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Local School Boards and Race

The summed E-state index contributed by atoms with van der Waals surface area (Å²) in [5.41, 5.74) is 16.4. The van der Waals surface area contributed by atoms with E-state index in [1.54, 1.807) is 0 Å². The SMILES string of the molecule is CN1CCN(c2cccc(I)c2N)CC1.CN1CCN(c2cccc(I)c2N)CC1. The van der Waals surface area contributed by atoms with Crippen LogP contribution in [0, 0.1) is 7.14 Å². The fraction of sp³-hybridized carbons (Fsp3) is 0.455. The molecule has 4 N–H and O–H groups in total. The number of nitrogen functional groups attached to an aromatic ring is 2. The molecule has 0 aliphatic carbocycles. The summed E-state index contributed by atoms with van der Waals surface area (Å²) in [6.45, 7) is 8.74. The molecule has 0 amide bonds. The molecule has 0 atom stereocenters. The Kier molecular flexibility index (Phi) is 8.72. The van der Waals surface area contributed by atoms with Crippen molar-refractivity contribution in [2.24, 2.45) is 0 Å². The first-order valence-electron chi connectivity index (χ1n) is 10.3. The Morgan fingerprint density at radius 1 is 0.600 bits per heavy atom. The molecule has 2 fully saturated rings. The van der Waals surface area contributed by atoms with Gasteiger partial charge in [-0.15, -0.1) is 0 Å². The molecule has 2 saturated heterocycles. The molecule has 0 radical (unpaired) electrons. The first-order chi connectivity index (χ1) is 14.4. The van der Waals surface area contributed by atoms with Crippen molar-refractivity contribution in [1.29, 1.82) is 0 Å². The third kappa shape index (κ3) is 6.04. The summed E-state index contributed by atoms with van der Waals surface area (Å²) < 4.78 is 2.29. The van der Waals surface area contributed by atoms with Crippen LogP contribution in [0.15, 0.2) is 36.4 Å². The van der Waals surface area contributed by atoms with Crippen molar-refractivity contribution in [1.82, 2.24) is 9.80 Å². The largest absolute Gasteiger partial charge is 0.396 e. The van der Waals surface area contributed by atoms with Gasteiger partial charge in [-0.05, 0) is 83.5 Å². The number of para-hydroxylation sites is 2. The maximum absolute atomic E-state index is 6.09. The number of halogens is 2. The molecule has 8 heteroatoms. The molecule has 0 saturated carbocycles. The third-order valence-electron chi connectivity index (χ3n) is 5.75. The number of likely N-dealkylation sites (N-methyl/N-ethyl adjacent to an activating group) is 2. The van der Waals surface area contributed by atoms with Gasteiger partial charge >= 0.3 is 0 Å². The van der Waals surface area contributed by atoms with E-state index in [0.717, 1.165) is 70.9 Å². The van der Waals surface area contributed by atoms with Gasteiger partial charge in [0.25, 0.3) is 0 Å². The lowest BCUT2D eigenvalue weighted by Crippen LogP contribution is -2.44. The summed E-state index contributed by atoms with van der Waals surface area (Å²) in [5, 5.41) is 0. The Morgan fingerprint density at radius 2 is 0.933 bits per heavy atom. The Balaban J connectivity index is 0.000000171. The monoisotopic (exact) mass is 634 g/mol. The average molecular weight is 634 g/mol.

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There’s a front-page story in the Wall Street Journal today on how affluent families (mostly white) in Seattle can “sway” school administrators into accommodating the parents’ school-assignment desires; the context is the Supreme Court case that’s being heard today, challenging the school district’s use of race in assignments to ensure a politically correct racial and ethnic mix in the most popular schools.  But the existence of this kind of “swaying,” it seems to me, bolsters the position of those challenging the racial balancing.  It shows that local school systems are inherently political bodies, subject to political pressures of all sorts, and that inevitably that means racial pressures.  It follows that courts certainly ought not defer to these bodies’ judgments when they involve racial discrimination, even if they can find a social scientist or two to testify in favor of such preferences.  Indeed, if one had to identify one area in which, based on the experiences of the last half-century or so, it would be inappropriate for courts to defer to local political bodies, it would be when school boards assign students on the basis of skin color.



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